First question to all four: Are we as a nation better off than we were eight years?
Romney goes first. He dodges it to talk about his record in Massachusetts which leads Anderson Cooper to say, "Are you running for governor or are you running for president?" It helps get Romney back on track to talk about the problems with Washington.
McCain says overall we're better off, but let's have some straight talk. Drinking game. A shot for every time Romney says "Washington is broken" and McCain says "Straight talk." McCain gets a little lost in the weeds talking about the subprime crisis.
Huckabee answers a little more coherently, saying we're not better off, and he says Congress may be more to blame than Bush, then rattles off some populist rhetoric about the little guy.
Paul says we're worse off, primarily due to our monetary system.
Second question: Romney, is McCain conservative?
Romney tries to list all the ways he and McCain differ with a friendly smile, mentions all the bad bills McCain co-sponsered with Democrats, and ends with a zinger about how if the New York Times endorses you, you're not a conservative.
McCain smiles back with a toothy grin that barely conceals his contempt for Mitt and launches into his conservative credentials before throwing out a bunch of numbers from Massachusetts to make Mitt look bad.
Romney says "Let me help you with the facts" and responds to McCain's response. This can't remain pleasant for long.
Huckabee points out this isn't a two-man race, which means it is a two-man race. Buuut by not being a front-runner, no one's attacking his record, so he gets to sing its praises.
McCain shows more knowledge on domestic issues when it comes to energy and sounds reasonable in addressing climate change. Then Romney points out how expensive the McCain-Lieberman environment bill will be.
Huckabee had a great answer on state's rights: "If Gov. Schwarzenegger is right, the other 49 governors will want to copy him. If he's wrong, then they can get in line to recruit those jobs he's lost."
Anderson cuts off Paul's answer, which is what happens when you haven't won a state yet.
Huckabee talks about his Eastern highway idea, which just doesn't ring real, then made a joke about building a Western highway. Romney chimes in about realistic infrastructure solutions
Romney - sounding the smartest
McCain - playing it safe
Huckabee - getting off good one-liners
Paul - largely ignored
Romney was able to lay out a strong illegal immigration platform, remembering to credit and applaud legal immigration.
McCain said he wouldn't vote for his own 2006 McCain-Kennedy bill were it to be up for a vote today. He said he will fight to secure the borders first.
Anderson asked all the candidates about Sandra Day O'Connor, whom Reagan appointed. Was she a good judge? Huckabee said "History will judge that" and then went on to make a passionate plea for a Human Life Amendment (make all abortion illegal). Paul said he would've appointed someone else at that time. McCain said he'd vote for Roberts-Alito type judges. Romney would favor Roberts-Alito-Thomas-Scalia type judges.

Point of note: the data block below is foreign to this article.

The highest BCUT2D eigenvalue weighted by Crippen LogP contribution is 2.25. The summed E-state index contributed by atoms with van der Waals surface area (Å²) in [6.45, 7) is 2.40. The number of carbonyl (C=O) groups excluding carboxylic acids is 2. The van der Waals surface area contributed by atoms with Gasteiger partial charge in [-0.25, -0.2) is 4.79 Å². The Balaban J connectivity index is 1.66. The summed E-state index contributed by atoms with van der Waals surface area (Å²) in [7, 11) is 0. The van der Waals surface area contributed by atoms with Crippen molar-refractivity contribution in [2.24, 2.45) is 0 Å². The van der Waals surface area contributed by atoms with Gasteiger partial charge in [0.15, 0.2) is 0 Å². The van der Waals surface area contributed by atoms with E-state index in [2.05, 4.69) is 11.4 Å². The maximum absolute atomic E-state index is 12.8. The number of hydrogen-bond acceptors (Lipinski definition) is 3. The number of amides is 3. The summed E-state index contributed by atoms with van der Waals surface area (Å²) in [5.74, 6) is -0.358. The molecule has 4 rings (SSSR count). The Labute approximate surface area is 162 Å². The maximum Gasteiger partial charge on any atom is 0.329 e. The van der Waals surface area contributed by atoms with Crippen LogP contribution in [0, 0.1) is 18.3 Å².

Anderson next quotes Peggy Noonan on how George W. Bush destroyed the Republican Party. Romney defended Bush and got some applause, blaming "Washington" more than Bush for the Republican Party's poor shape right now.
Romney gets another question, this time addressing the "timetable" smear from McCain. Romney: "Absolutely, unequivocably no." Romney hammers the point home by saying even raising the issue right before the Florida primary was a dirty trick Reagan would have found reprehensible, resulting in applause. McCain sticks with his "timetable" assertion, which is disheartening. Anderson even corrected McCain on his interpretation of the quote, and McCain said "timetable, timetable, timetable."
Looking at my previous post... John did not resist getting in pot-shots at Mitt, did not act above the fray, was magnanimous to Huck and the guys who dropped out. I don't think Hillary ever came up. His economic plans/ideas were platitudes. I dont think he did too well tonight. His timetable smear felt dishonest and petty.
Mitt ignored Mike. He couldn't stay positive because question #2 was about McCain's positions. He did have the best answers of the night, but his inspiration was as much anti-McCain as it was pro-Romney.
Mike did well, but then, the last Democratic debate when John Edwards did best, it didn't mean much in voting.
Ron got his standard "we never should have gone into Iraq" point out. Ron really has some good ideas, but they're so good, they will never get a majority support in Washington.
I think Ron Paul will get 5-10% in most of the 22 states.
I think Mike Huckabee might have gained a couple percentage points in a couple southern states.
I think Romney made the race a little closer in a few states.
I think with the endorsements by Giuliani and Schwarzenegger, it didn't matter than John McCain did not have a good night. Romney should win four or five states; Huckabee will win three or four states, and McCain will win over ten states, and while he won't have the nomination sewn up, he'll be close enough that Romney and/or Huckabee will drop out.